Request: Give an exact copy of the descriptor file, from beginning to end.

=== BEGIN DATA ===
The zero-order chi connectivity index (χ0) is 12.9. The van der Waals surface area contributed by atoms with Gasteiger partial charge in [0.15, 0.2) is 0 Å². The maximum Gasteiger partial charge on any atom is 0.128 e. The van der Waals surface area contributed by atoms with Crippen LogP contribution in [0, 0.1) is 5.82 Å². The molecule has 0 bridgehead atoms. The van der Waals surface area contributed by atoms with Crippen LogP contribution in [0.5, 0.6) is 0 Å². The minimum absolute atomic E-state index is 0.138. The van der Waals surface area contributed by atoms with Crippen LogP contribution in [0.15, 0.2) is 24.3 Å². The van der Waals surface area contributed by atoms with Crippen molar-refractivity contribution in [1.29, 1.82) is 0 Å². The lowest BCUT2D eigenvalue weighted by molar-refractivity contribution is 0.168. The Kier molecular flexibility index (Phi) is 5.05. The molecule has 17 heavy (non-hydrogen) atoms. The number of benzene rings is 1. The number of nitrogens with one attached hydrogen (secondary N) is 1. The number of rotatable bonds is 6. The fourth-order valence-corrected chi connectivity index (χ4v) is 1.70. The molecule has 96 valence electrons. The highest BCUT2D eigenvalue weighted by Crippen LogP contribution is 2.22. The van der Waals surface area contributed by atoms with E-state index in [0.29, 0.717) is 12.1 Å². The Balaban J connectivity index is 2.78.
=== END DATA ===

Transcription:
The zero-order chi connectivity index (χ0) is 12.9. The van der Waals surface area contributed by atoms with Gasteiger partial charge in [0.15, 0.2) is 0 Å². The maximum Gasteiger partial charge on any atom is 0.128 e. The van der Waals surface area contributed by atoms with Crippen LogP contribution in [0, 0.1) is 5.82 Å². The molecule has 0 bridgehead atoms. The van der Waals surface area contributed by atoms with Crippen LogP contribution in [0.5, 0.6) is 0 Å². The minimum absolute atomic E-state index is 0.138. The van der Waals surface area contributed by atoms with Crippen LogP contribution in [0.15, 0.2) is 24.3 Å². The van der Waals surface area contributed by atoms with Crippen molar-refractivity contribution in [1.29, 1.82) is 0 Å². The lowest BCUT2D eigenvalue weighted by molar-refractivity contribution is 0.168. The Kier molecular flexibility index (Phi) is 5.05. The molecule has 17 heavy (non-hydrogen) atoms. The number of benzene rings is 1. The number of nitrogens with one attached hydrogen (secondary N) is 1. The number of rotatable bonds is 6. The fourth-order valence-corrected chi connectivity index (χ4v) is 1.70. The molecule has 96 valence electrons. The highest BCUT2D eigenvalue weighted by Crippen LogP contribution is 2.22. The van der Waals surface area contributed by atoms with E-state index in [0.29, 0.717) is 12.1 Å². The Balaban J connectivity index is 2.78.